When transitions do occur, it is always helpful if those actively involved in an ongoing innovative effort can participate in the hiring of a replacement. Most good personnel officers agree that staff members are much more likely to accept a new leader if they have had some role in the selection process. Experience confirms that leaders better serve the educational community if those to be led have a legitimate voice in the selection of new leaders.
In some of the Essential Schools' districts, faculty committees are actually charged with hiring. They make recommendations to the staff members, who then vote on the final candidate. In other schools, the staff makes two or three recommendations to the board, which makes the final selection.
In emergency circumstances, when leaders leave unexpectedly, staff might do well to quickly organize discussion groups to suggest what might be most helpful in the interim. A staff member from the ranks might move into the leadership spot temporarily and might be charged with organizing the preparatory information for the final candidates. Again, those involved should select the interim leader.
Transitions with elected officials are trickier. One strategy might be to make sure all candidates get adequate information on the direction and work under way. Then ask them to respond to the information so the group can determine its direction. Or, educators might schedule a series of meetings to bring the new leader up to speed on those projects, rather than waiting to see whether the new agenda will support the old.
I question the sensibility of transferring principals out of buildings where the staff is engaged in significant change just for the sake of “preventing mold” or “sharing the wealth” of the stronger leaders. Mold has little chance to develop in actively changing places, and places of change need as much constancy as they can get. If a transfer is taking place as a means of dealing with a problem leader, the leader should be dealt with rather than transferred to become a problem in another setting.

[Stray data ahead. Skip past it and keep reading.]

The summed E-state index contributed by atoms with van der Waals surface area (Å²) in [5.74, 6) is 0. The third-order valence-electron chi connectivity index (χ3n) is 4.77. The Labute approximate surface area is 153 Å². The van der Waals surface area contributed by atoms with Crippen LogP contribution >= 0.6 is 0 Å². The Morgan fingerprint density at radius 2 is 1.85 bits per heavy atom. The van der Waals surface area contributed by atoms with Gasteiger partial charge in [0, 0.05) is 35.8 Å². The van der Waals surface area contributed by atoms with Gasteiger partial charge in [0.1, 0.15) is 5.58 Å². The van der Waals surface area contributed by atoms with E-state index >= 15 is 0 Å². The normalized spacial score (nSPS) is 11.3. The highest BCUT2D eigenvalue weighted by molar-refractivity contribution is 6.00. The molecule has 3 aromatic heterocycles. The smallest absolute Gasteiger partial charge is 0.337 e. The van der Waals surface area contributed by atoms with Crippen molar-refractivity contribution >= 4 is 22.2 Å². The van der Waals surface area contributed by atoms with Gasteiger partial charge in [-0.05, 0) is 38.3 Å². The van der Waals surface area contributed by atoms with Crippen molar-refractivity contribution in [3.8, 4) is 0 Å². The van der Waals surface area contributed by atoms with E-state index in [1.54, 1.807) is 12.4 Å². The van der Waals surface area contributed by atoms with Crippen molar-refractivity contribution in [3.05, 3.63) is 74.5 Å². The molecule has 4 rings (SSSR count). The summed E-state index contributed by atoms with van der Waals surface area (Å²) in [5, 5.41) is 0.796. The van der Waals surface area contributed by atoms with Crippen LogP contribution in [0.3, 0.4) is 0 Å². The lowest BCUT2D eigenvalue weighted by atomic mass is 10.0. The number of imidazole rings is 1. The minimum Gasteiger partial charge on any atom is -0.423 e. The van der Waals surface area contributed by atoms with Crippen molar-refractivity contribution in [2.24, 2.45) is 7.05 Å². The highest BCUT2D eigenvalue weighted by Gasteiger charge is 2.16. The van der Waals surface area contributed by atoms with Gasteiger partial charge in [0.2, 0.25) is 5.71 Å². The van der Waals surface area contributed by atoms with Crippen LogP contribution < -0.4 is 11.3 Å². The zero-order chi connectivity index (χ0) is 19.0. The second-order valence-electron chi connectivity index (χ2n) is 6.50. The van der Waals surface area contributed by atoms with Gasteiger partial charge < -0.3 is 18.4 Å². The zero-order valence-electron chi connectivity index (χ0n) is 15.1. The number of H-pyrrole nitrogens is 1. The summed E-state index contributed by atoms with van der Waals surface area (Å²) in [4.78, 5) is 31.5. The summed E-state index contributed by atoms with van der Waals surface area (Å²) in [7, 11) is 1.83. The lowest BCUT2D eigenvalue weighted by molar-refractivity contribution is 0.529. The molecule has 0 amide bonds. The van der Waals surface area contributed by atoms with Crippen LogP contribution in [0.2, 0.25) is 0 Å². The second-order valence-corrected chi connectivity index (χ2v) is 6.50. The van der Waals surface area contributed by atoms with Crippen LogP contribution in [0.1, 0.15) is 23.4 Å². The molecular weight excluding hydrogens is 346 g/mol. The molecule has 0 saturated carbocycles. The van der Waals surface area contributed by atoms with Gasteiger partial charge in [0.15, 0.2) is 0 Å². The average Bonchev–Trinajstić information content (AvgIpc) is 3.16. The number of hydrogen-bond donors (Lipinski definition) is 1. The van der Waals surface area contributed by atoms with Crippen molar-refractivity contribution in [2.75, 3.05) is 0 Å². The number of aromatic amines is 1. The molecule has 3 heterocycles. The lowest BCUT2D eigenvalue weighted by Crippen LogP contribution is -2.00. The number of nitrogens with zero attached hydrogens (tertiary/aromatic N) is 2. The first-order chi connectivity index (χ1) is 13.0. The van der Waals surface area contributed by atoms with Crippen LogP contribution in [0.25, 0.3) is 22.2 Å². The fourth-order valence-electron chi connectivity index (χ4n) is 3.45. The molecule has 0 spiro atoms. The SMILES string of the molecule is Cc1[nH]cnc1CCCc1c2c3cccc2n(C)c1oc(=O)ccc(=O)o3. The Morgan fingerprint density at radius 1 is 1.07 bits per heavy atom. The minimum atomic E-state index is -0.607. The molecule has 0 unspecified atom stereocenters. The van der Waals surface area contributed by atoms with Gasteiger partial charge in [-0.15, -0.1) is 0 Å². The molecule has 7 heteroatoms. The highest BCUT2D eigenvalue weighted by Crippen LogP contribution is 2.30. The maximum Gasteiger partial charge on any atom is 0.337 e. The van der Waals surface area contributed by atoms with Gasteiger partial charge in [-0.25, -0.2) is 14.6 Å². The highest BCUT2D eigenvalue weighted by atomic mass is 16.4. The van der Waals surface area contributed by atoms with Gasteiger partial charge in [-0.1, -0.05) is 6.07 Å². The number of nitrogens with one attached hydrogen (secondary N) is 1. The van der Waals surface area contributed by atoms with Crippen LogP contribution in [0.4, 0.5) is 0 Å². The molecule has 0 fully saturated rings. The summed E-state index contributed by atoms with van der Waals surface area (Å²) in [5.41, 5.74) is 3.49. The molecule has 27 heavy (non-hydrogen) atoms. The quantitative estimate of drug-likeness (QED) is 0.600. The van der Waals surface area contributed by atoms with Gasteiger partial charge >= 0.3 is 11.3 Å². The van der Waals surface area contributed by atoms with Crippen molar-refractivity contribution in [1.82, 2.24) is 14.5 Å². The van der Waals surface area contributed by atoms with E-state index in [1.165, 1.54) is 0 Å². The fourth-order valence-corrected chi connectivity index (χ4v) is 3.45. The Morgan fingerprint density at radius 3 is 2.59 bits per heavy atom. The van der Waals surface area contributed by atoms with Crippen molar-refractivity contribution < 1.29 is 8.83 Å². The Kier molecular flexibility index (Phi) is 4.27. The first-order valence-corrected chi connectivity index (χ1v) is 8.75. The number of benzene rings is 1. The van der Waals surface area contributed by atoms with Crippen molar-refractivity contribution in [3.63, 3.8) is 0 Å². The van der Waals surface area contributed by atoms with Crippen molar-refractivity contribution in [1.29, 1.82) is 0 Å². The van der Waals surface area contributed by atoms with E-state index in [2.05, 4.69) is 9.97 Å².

Defining Leadership

How we define leadership, of course, affects the way we prepare for transitions. Distinctions that separate leaders into transactional managers or transformative change-agents are not particularly useful because they are too boxy, too linear, too narrow. In places where the collective group is working hard to create a system where students really learn to use their minds well, leaders need to be able to sustain the momentum for change. They need to be able to keep the long view in mind while analyzing current projects for their fit (or misfit). They need to be able to analyze current progress in order to chart future direction. They need to vest their colleagues with a legitimate voice in decision making, and they need to be master constituency builders. Leaders who choose to move into an innovative setting need to be able to accept the overall direction the group has chosen and then support the staff by helping to further clarify and move toward its vision. Leadership for change requires skills of management, collaboration, and critical friendship—that rare ability to point out what needs to be done while sustaining momentum.
Changing schools is important work—desperately needed if our schools are to meet America's need for a well-educated, thoughtful populace. The traditional American school and its surrounding system wasn't built in a day; its redesign will require substantial commitment and more time than we imagine. Good leaders, so necessary to sustain innovative efforts, will eventually leave. But when they do, they should know that the change work begun will continue to grow from sturdy roots; and those who remain should know that their new structures, new practices, and unfolding dreams remain in fertile soil.

Muncey, D., and P. McQuillan. (In press). An Ethnographic Study of the Coalition of Essential Schools, 1986–90. Brown University: The School Ethnography Project.

Sizer, T. R. (1985). Horace's Compromise: The Dilemma of the American High School. Boston: Houghton Mifflin.

Sykes, G. (April 1987). “Teaching Incentives: Constraint and Variety.” Paper presented at the annual meeting of the American Educational Research Association, Washington, D.C.

End Notes

1 The Coalition of Essential Schools began in 1984 as a partnership between Brown University and a dozen schools across the country. That partnership has since expanded to include the Re:Learning collaboration with the Education Commission of the States, seven Re:Learning states, and more than 200 affiliated schools. The purpose of the partnership is to support local efforts to rethink and redesign secondary schooling guided by a set of nine Common Principles. The principles emerged from a five-year research project, A Study of High Schools, whose results were reported in Horace's Compromise (Sizer 1985).

Patricia A. Wasley has been a contributor to Educational Leadership.